Kentucky-based software company Advanced Solutions has developed what it calls the world's first 3D human tissue printer that operates on a six axis robot.
Called the BioAssemblyBot, the machine is the second generation of 3D printers focused on producing biomedical materials intended to revolutionizing healthcare.
The goal is to 3D print human organs, Advanced Solutions president and CEO Michael Golway told CNBC on Friday.
The BioAssemblyBot uses a touch screen and a laser sensor to tell the robot arm and nozzle where to move and what to do next, operating on software called the Tissue Structure Informational Modeling. TISM essentially allows users to design and visualize the tissue structure before it's replicated by the BioAssemblyBot.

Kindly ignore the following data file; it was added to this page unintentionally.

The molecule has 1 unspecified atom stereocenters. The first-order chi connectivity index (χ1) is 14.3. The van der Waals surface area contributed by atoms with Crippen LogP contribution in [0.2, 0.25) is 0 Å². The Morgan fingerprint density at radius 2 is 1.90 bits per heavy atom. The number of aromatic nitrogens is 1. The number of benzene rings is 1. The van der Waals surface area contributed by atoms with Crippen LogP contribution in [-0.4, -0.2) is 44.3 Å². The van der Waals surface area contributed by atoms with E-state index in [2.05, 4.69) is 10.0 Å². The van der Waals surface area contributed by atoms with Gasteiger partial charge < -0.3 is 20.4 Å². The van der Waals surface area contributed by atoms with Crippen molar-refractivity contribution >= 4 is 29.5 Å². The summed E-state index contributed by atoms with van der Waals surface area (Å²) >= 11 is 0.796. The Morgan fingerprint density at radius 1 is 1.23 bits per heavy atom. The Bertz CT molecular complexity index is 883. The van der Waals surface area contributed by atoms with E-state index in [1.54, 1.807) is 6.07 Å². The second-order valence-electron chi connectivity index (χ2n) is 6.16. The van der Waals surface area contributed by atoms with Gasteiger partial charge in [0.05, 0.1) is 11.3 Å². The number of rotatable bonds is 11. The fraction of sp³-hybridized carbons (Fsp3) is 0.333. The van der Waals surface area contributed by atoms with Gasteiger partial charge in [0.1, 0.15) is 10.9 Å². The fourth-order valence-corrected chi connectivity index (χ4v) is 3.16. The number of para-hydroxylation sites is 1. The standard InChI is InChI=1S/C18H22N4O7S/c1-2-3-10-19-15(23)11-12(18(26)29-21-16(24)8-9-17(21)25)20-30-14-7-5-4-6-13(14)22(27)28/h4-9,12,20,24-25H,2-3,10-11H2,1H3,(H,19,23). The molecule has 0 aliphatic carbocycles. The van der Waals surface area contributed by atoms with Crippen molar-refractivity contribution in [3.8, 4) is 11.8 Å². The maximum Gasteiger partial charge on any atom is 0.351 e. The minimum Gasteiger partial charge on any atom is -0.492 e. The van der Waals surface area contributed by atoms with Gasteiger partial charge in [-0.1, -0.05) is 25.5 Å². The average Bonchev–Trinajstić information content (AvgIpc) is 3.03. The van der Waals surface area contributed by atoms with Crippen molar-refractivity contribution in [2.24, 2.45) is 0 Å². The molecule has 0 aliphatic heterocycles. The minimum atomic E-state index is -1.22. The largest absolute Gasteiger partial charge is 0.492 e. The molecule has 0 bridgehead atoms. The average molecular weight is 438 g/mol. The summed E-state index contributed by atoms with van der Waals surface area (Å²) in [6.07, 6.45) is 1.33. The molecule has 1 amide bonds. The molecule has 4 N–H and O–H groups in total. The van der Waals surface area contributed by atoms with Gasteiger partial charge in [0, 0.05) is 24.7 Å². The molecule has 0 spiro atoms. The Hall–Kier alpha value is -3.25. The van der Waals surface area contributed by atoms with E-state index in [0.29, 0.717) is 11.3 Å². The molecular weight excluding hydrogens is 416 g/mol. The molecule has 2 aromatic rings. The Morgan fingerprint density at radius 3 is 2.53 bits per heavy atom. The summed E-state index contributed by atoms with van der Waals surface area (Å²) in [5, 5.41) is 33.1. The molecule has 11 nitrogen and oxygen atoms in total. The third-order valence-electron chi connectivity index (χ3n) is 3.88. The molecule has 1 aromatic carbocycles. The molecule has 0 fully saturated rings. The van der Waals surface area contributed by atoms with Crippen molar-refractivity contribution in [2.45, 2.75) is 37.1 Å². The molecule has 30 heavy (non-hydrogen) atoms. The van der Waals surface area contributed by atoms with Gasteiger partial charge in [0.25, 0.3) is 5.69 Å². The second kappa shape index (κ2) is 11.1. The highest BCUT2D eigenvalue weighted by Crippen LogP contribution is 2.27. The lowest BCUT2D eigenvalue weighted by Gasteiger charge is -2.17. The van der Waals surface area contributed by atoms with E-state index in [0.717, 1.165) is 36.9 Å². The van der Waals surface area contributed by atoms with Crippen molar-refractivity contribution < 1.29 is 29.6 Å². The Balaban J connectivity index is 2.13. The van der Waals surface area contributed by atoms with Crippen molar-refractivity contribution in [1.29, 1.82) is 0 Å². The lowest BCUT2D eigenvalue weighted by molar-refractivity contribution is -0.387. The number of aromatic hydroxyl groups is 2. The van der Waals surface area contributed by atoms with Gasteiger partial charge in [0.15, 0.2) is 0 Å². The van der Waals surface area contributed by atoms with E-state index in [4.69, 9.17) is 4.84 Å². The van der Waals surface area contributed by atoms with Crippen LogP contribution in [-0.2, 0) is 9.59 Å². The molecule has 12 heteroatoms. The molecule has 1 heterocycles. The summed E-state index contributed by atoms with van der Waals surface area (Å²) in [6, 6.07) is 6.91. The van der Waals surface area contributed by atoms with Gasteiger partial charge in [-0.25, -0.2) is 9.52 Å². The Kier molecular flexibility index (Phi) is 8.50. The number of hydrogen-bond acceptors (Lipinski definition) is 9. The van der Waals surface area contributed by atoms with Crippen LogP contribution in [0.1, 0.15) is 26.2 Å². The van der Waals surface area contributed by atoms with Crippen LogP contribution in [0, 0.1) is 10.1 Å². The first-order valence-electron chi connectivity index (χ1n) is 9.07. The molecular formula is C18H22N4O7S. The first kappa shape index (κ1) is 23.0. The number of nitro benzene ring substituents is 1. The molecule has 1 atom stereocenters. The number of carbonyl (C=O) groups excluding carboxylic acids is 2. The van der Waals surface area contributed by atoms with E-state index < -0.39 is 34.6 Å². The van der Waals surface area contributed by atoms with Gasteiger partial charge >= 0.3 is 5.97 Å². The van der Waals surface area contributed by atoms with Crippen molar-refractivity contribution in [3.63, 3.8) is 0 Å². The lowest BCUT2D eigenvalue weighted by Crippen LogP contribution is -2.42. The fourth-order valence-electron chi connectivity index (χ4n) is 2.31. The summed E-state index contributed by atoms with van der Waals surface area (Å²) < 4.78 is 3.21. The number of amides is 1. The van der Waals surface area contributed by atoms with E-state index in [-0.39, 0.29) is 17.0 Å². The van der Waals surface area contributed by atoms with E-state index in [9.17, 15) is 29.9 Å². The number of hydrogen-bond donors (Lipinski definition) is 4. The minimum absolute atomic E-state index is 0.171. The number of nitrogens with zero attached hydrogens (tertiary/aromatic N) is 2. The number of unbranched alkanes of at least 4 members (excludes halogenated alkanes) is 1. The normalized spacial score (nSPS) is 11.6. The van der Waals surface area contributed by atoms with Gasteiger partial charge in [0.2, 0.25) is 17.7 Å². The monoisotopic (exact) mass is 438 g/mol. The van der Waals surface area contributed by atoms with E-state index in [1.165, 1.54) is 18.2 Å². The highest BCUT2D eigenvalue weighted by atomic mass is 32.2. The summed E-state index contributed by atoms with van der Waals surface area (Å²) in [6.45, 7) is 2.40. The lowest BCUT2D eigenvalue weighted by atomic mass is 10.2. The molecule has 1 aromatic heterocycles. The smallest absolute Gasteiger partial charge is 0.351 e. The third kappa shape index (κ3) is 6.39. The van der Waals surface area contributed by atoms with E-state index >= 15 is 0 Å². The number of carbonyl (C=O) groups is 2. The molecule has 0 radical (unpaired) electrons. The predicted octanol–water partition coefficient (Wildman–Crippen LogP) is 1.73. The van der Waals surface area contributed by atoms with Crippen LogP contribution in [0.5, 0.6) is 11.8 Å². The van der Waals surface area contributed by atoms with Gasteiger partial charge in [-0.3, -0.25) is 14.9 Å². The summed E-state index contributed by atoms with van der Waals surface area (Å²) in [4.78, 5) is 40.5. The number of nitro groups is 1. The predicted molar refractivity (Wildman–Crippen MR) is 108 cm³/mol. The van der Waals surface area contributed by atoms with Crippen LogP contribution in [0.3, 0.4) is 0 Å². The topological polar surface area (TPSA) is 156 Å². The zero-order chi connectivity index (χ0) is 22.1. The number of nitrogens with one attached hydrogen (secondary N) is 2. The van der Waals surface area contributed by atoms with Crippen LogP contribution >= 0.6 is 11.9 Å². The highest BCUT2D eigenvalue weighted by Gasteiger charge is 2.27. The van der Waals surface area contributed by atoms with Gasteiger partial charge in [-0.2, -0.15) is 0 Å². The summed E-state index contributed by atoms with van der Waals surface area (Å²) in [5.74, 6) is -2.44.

"The tools that we've invented, like the BioAssemblyBot, are enabling our scientists and our customers to advance the biology in ways that have never been possible before, so that's very exciting," said Golway.
The most challenging aspect of the process is bioink, the material used in 3D bioprinting. Bioink must satisfy mechanical needs of the printing process while containing the elements needed to make the tissue come to life.
Golway admits his firm needs to "fail faster" in order to see accelerated progress, and acknowledged significant effort, discovery and investment are still needed before an actual organ can be printed for human use, he said.